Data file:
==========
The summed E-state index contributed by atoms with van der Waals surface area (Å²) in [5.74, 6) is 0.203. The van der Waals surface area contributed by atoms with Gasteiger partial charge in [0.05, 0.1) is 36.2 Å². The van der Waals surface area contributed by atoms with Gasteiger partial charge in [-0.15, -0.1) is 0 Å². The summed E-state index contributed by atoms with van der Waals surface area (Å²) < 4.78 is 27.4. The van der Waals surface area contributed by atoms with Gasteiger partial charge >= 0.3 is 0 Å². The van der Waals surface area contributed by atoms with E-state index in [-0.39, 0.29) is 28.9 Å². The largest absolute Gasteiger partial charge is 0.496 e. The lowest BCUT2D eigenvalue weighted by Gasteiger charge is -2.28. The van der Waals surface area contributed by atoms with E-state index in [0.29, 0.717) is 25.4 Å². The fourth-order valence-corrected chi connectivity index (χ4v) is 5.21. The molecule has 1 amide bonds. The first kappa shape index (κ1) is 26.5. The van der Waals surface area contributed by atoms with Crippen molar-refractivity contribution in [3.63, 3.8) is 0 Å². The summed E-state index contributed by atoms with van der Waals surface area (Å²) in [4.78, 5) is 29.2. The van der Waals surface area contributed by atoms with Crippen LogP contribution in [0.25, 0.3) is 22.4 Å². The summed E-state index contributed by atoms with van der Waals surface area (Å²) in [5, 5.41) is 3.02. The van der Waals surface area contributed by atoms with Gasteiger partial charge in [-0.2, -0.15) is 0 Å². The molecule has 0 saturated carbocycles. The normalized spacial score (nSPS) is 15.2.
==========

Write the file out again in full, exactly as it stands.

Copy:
The summed E-state index contributed by atoms with van der Waals surface area (Å²) in [5.74, 6) is 0.203. The van der Waals surface area contributed by atoms with Gasteiger partial charge in [0.05, 0.1) is 36.2 Å². The van der Waals surface area contributed by atoms with Gasteiger partial charge in [-0.15, -0.1) is 0 Å². The summed E-state index contributed by atoms with van der Waals surface area (Å²) < 4.78 is 27.4. The van der Waals surface area contributed by atoms with Gasteiger partial charge >= 0.3 is 0 Å². The van der Waals surface area contributed by atoms with E-state index in [-0.39, 0.29) is 28.9 Å². The largest absolute Gasteiger partial charge is 0.496 e. The lowest BCUT2D eigenvalue weighted by Gasteiger charge is -2.28. The van der Waals surface area contributed by atoms with E-state index in [0.29, 0.717) is 25.4 Å². The fourth-order valence-corrected chi connectivity index (χ4v) is 5.21. The molecule has 1 amide bonds. The first kappa shape index (κ1) is 26.5. The van der Waals surface area contributed by atoms with Crippen molar-refractivity contribution in [3.63, 3.8) is 0 Å². The summed E-state index contributed by atoms with van der Waals surface area (Å²) in [4.78, 5) is 29.2. The van der Waals surface area contributed by atoms with Crippen LogP contribution in [0.25, 0.3) is 22.4 Å². The summed E-state index contributed by atoms with van der Waals surface area (Å²) in [5, 5.41) is 3.02. The van der Waals surface area contributed by atoms with Gasteiger partial charge in [-0.2, -0.15) is 0 Å². The molecule has 0 saturated carbocycles. The normalized spacial score (nSPS) is 15.2.